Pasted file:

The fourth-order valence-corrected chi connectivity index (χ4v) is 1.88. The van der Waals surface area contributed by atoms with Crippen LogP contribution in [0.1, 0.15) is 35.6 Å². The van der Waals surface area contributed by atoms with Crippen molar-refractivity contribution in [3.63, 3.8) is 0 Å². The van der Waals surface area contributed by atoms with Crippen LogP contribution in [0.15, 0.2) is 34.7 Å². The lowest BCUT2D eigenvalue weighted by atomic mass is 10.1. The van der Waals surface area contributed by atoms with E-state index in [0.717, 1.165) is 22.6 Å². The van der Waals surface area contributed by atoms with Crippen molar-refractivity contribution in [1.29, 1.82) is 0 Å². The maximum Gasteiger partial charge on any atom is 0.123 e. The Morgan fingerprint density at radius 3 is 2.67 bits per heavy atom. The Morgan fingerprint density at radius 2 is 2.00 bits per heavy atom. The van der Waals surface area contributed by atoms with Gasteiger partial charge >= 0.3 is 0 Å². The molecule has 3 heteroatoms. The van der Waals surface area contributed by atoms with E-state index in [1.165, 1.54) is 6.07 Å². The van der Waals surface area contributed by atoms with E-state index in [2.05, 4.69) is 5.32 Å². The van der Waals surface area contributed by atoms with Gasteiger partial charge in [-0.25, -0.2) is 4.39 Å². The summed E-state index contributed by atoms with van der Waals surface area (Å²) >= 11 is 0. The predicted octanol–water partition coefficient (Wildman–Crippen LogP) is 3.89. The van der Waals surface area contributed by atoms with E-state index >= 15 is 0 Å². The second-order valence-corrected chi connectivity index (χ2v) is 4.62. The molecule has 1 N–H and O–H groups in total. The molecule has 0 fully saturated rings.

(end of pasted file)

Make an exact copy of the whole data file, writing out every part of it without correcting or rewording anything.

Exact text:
The fourth-order valence-corrected chi connectivity index (χ4v) is 1.88. The van der Waals surface area contributed by atoms with Crippen LogP contribution in [0.1, 0.15) is 35.6 Å². The van der Waals surface area contributed by atoms with Crippen molar-refractivity contribution in [3.63, 3.8) is 0 Å². The van der Waals surface area contributed by atoms with Crippen LogP contribution in [0.15, 0.2) is 34.7 Å². The lowest BCUT2D eigenvalue weighted by atomic mass is 10.1. The van der Waals surface area contributed by atoms with E-state index in [0.717, 1.165) is 22.6 Å². The van der Waals surface area contributed by atoms with Crippen molar-refractivity contribution in [1.29, 1.82) is 0 Å². The maximum Gasteiger partial charge on any atom is 0.123 e. The Morgan fingerprint density at radius 3 is 2.67 bits per heavy atom. The Morgan fingerprint density at radius 2 is 2.00 bits per heavy atom. The van der Waals surface area contributed by atoms with Gasteiger partial charge >= 0.3 is 0 Å². The molecule has 3 heteroatoms. The van der Waals surface area contributed by atoms with E-state index in [1.165, 1.54) is 6.07 Å². The van der Waals surface area contributed by atoms with E-state index in [2.05, 4.69) is 5.32 Å². The van der Waals surface area contributed by atoms with Gasteiger partial charge in [-0.25, -0.2) is 4.39 Å². The summed E-state index contributed by atoms with van der Waals surface area (Å²) >= 11 is 0. The predicted octanol–water partition coefficient (Wildman–Crippen LogP) is 3.89. The van der Waals surface area contributed by atoms with E-state index >= 15 is 0 Å². The second-order valence-corrected chi connectivity index (χ2v) is 4.62. The molecule has 1 N–H and O–H groups in total. The molecule has 0 fully saturated rings.